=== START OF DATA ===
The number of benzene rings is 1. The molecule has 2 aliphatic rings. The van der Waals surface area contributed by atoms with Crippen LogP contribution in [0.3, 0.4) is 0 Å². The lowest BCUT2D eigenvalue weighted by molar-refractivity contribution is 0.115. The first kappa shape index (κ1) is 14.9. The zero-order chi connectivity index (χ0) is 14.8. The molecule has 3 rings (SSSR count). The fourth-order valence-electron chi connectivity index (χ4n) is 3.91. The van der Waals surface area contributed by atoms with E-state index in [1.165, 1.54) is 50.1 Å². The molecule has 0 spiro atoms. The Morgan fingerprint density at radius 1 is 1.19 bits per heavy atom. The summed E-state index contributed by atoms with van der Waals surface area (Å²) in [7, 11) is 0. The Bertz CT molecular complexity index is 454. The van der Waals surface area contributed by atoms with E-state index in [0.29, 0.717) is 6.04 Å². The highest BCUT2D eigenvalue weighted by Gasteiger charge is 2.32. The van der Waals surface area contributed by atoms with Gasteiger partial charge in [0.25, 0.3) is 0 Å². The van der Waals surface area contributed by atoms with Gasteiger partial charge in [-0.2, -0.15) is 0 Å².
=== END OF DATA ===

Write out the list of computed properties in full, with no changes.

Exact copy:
The number of benzene rings is 1. The molecule has 2 aliphatic rings. The van der Waals surface area contributed by atoms with Crippen LogP contribution in [0.3, 0.4) is 0 Å². The lowest BCUT2D eigenvalue weighted by molar-refractivity contribution is 0.115. The first kappa shape index (κ1) is 14.9. The zero-order chi connectivity index (χ0) is 14.8. The molecule has 3 rings (SSSR count). The fourth-order valence-electron chi connectivity index (χ4n) is 3.91. The van der Waals surface area contributed by atoms with E-state index in [1.165, 1.54) is 50.1 Å². The molecule has 0 spiro atoms. The Morgan fingerprint density at radius 1 is 1.19 bits per heavy atom. The summed E-state index contributed by atoms with van der Waals surface area (Å²) in [7, 11) is 0. The Bertz CT molecular complexity index is 454. The van der Waals surface area contributed by atoms with E-state index in [0.29, 0.717) is 6.04 Å². The highest BCUT2D eigenvalue weighted by Gasteiger charge is 2.32. The van der Waals surface area contributed by atoms with Gasteiger partial charge in [0.25, 0.3) is 0 Å². The van der Waals surface area contributed by atoms with Gasteiger partial charge in [-0.2, -0.15) is 0 Å².